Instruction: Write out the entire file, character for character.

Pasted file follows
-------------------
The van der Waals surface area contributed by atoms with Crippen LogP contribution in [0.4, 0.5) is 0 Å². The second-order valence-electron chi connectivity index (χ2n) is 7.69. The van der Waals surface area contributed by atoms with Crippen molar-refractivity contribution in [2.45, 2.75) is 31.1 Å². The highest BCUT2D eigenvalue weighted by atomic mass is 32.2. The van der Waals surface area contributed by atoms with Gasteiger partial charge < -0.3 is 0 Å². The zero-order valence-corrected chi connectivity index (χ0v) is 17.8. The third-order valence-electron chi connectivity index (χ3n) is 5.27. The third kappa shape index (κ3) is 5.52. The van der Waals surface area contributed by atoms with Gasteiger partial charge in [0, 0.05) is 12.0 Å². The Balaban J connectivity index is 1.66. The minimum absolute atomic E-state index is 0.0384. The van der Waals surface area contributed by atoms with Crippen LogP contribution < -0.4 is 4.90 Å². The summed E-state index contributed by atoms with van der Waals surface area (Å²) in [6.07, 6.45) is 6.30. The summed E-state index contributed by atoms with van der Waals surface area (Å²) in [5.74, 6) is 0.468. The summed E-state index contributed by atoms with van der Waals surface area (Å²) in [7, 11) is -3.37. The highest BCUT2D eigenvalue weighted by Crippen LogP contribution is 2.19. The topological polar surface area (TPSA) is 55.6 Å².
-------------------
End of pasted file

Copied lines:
The van der Waals surface area contributed by atoms with Crippen LogP contribution in [0.4, 0.5) is 0 Å². The second-order valence-electron chi connectivity index (χ2n) is 7.69. The van der Waals surface area contributed by atoms with Crippen molar-refractivity contribution in [2.45, 2.75) is 31.1 Å². The highest BCUT2D eigenvalue weighted by atomic mass is 32.2. The van der Waals surface area contributed by atoms with Gasteiger partial charge < -0.3 is 0 Å². The zero-order valence-corrected chi connectivity index (χ0v) is 17.8. The third-order valence-electron chi connectivity index (χ3n) is 5.27. The third kappa shape index (κ3) is 5.52. The van der Waals surface area contributed by atoms with Gasteiger partial charge in [0, 0.05) is 12.0 Å². The Balaban J connectivity index is 1.66. The minimum absolute atomic E-state index is 0.0384. The van der Waals surface area contributed by atoms with Crippen LogP contribution < -0.4 is 4.90 Å². The summed E-state index contributed by atoms with van der Waals surface area (Å²) in [6.07, 6.45) is 6.30. The summed E-state index contributed by atoms with van der Waals surface area (Å²) in [5.74, 6) is 0.468. The summed E-state index contributed by atoms with van der Waals surface area (Å²) in [7, 11) is -3.37. The highest BCUT2D eigenvalue weighted by Crippen LogP contribution is 2.19. The topological polar surface area (TPSA) is 55.6 Å².